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Photo courtesy of the University of Georgia
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Photo courtesy of N.C. State University
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Kimrey, right, is the head football coach at Hammond Academy in Columbia.
A number of former all-star players stayed connected to the sport by going into coaching. Here are three standouts.
Steve Greer: 1965 MVP
In high school, Greer was a defensive lineman, “a one-man wrecking crew,” according to his coach. After an outstanding college career at Georgia, Greer made his mark at his alma mater as a line coach and recruiter. He was responsible for recruiting the greatest Bulldog ever, Heisman trophy winner Herschel Walker. When Greer retired from coaching in 2006 after 27 years at UGA, former head coach Vince Dooley told the Atlanta Journal-Constitution, “There haven’t been too many men more important to our football program than Steve Greer.”
Mike O’Cain: 1972 MVP
As a quarterback at Orangeburg-Wilkinson, O’Cain was a known commodity when he showed up at the all-star game in 1972. He went to Clemson where he was their starting quarterback from 1974–76. O’Cain’s coaching career led him to Raleigh where he led North Carolina State as head coach from 1993–99. He then returned to Clemson and stayed for four seasons, helping the Tigers break multiple team records for offense. Today, O’Cain is the offensive coordinator at James Madison University.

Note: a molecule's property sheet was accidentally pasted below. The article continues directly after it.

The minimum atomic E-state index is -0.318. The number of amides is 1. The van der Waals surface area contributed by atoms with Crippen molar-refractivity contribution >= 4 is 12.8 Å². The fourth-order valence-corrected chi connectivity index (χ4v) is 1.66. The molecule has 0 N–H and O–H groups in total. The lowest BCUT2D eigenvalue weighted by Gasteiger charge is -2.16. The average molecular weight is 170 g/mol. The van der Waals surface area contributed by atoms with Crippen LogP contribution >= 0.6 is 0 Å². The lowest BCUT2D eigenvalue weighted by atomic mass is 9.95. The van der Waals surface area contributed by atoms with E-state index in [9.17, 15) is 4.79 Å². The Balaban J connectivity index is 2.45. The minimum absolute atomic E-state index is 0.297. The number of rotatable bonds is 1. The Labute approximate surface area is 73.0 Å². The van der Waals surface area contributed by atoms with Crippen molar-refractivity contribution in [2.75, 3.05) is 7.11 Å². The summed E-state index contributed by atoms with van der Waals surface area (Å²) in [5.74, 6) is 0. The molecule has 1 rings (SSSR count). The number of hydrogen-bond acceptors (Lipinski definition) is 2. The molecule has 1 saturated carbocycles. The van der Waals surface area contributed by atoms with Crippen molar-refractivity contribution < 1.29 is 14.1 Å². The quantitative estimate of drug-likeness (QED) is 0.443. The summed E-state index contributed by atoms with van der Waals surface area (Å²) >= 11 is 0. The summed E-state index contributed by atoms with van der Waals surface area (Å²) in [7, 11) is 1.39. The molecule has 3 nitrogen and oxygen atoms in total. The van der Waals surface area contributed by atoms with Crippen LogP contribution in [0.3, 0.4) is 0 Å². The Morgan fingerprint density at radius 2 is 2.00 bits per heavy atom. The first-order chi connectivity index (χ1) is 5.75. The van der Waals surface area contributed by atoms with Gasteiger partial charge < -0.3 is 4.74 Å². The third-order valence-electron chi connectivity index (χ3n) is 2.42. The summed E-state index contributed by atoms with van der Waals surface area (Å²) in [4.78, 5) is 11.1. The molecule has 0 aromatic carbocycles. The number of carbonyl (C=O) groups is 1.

Erik Kimrey: 1997 MVP
Erik Kimrey played for his father at Dutch Fork High School in Columbia, and what he lacked in physical skills, he made up for with a brain wired for the game. After a prolific high school career at quarterback, he stayed close to home to play for the University of South Carolina. A career back-up, Kimrey made a name for himself in 2000 when he entered a game against Mississippi State in the final minutes and delivered the play Gamecocks fans still affectionately know as “The Fade.” Kimrey dropped back and confidently threw a long touchdown pass to Jermale Kelley, recipient of the 1995 Mr. Football Award, to win the game and give the Gamecocks their first 4–0 start in 12 years.
“I wasn't a very good football player, but I was known by a good play,” Kimrey says. “A lot of back-ups throw an interception at a time like that. I’m glad that wasn’t me.”
After college, Kimrey became a high school head coach at the age of 24 and proceeded to build a powerhouse program at the Hammond Academy in Columbia. His Skyhawks have won the last seven SCISA state titles.